Each print comes with it’s own certificate of authenticity signed by me. Only the finest materials were used to make this limited edition print, which I have produced myself. Both the paper (Somerset Enhanced Velvet) and the inks (Epson UltraChrome Pro) are of archival quality, meaning the print could last up to 400 years.
I draw with Bic biros on raw linen canvas. To prepare the surface I lighten the canvas with a white oil paint wash. Once this is dry, I draw with the biro, as I would with pencil on paper. After the drawing is complete, it’s varnished (to fix the ink in place) and more white oil paint is used to add light and finalise the composition. The Bic ink is actually surprisingly versatile, in terms of its colour. If I want a blue tinge to the work I can smudge it, and a sepia tinge can be achieved by layering white oil paint over it. The paint interacts with the ink as it dries, changing the colour.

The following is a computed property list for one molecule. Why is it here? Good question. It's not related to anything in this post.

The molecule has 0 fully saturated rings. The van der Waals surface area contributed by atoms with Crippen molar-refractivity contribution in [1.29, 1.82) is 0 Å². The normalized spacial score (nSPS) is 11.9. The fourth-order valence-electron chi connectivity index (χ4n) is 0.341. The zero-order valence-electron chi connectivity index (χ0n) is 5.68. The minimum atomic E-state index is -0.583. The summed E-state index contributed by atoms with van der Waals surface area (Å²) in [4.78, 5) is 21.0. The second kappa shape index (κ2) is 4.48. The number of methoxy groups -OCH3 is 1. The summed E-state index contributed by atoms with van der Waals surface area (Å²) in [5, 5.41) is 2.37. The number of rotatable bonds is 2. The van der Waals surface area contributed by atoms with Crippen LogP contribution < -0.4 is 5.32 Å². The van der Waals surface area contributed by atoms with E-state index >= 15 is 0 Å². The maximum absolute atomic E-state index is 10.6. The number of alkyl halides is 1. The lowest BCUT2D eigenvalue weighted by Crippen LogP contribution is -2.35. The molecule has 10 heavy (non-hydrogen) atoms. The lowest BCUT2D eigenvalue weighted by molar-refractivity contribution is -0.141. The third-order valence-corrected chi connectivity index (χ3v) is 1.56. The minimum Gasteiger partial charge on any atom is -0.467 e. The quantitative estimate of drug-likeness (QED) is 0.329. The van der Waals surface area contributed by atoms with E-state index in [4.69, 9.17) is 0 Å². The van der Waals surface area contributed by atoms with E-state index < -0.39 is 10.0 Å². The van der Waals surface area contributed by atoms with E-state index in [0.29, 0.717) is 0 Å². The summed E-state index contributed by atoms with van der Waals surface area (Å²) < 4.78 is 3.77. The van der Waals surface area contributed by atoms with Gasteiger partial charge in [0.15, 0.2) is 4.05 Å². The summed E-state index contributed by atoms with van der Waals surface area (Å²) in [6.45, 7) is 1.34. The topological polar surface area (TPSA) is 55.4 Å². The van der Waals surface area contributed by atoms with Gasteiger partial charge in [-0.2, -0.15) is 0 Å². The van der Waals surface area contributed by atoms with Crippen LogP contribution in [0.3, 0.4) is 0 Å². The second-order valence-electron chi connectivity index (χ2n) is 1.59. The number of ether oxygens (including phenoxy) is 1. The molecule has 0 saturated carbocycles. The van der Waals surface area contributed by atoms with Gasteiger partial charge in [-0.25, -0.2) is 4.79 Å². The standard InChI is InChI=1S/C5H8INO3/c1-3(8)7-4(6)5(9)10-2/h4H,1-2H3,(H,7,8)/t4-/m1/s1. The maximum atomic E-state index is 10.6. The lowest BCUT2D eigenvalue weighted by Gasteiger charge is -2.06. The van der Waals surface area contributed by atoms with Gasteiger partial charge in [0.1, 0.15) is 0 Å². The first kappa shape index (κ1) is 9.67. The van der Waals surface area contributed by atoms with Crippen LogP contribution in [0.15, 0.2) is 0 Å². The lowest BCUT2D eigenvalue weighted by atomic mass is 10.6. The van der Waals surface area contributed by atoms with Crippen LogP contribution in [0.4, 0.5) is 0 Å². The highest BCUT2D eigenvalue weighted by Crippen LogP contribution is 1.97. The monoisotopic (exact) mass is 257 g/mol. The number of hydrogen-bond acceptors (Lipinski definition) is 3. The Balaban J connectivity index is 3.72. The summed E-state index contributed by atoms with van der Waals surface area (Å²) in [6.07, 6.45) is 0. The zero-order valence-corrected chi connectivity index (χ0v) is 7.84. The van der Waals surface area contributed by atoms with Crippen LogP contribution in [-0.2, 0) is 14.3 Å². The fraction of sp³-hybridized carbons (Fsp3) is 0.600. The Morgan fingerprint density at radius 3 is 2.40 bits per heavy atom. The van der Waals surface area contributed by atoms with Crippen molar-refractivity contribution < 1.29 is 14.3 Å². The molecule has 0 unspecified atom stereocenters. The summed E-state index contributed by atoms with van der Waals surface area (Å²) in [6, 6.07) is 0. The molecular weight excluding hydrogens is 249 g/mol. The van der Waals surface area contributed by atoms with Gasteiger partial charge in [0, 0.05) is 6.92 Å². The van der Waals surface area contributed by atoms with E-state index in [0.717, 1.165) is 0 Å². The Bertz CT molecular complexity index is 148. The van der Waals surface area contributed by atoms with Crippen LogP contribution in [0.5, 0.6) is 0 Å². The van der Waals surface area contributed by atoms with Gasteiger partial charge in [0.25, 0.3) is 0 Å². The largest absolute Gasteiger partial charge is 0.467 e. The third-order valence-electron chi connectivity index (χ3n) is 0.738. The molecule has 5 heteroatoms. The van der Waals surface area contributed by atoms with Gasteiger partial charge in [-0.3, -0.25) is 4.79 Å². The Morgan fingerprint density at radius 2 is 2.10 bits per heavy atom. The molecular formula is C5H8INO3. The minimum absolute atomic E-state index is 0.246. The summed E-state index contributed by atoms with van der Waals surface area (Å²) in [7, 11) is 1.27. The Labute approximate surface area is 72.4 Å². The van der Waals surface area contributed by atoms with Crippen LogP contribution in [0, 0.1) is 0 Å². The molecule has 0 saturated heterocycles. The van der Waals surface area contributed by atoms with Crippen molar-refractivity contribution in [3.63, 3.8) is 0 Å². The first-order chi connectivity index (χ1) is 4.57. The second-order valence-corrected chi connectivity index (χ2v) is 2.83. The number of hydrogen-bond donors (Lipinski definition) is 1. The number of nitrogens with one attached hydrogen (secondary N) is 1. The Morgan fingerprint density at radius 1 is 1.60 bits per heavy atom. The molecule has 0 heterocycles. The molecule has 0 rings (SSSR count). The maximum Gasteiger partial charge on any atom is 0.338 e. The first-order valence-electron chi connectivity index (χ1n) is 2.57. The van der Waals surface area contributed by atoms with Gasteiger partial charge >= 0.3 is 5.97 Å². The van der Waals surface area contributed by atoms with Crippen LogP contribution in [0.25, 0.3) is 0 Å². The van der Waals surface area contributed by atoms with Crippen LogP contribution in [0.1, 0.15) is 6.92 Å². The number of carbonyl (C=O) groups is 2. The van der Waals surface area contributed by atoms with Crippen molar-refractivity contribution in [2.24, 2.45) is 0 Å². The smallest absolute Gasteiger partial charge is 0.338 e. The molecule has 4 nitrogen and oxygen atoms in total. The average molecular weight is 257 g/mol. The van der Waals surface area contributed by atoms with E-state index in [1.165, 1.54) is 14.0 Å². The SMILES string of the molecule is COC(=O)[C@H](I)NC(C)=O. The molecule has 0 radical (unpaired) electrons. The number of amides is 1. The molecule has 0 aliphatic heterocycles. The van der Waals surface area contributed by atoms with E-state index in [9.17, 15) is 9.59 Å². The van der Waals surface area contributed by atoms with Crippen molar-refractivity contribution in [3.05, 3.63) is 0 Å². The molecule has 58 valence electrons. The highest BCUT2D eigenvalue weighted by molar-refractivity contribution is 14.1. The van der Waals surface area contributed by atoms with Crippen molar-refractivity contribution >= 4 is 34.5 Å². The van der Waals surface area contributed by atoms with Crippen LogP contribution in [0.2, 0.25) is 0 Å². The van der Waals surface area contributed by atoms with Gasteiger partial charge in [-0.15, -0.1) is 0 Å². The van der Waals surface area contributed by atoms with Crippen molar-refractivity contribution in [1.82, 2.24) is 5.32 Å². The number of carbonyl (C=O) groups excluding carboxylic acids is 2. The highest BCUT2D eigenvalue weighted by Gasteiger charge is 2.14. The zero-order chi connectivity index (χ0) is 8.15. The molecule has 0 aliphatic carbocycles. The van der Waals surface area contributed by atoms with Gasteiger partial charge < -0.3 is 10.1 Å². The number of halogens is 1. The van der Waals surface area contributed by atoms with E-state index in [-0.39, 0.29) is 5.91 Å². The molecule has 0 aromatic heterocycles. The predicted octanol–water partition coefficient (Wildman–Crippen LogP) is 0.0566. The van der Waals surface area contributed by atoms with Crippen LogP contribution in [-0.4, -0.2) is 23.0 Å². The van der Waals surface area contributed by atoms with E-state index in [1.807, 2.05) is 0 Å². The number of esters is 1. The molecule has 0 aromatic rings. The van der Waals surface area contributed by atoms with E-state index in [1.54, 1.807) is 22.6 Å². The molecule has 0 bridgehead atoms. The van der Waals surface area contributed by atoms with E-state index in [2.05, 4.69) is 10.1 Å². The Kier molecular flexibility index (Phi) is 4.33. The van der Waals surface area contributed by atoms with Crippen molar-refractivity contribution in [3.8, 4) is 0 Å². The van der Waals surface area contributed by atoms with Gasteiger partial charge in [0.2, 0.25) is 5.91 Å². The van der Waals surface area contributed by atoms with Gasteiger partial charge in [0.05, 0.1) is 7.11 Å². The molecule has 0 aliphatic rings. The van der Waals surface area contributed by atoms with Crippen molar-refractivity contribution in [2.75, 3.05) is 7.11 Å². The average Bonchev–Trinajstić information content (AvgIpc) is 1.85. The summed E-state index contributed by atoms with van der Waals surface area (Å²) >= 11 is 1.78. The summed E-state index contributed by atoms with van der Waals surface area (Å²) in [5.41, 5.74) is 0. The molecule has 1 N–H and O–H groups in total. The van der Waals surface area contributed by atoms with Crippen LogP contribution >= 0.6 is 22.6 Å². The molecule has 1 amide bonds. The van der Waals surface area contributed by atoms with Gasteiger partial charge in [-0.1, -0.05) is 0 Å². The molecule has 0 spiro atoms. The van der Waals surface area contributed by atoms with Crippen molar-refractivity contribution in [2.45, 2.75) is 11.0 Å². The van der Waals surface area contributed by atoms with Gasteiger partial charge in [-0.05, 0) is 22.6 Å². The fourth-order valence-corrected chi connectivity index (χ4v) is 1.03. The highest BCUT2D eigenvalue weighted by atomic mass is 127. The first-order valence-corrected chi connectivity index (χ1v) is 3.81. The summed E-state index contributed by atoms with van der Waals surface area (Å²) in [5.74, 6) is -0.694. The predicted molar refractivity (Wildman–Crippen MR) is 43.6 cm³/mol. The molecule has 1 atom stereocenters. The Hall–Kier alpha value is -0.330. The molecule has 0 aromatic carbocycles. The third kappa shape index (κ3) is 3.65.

It’s the simple pleasure of a walk in the great British countryside that inspired this piece. We were walking in the lake district and spent most of our time in the clouds once we got above a certain height. However, once we dropped back below the cloud line a truly magnificent view was revealed to us. I was so moved by it I had to complete my biggest piece of artwork yet. It measures 1.4 meters wide by a meter high and took me 76 hours to complete. The scale of the landscape just demanded that scale of artwork. If I could transport it anywhere, it would have been even bigger.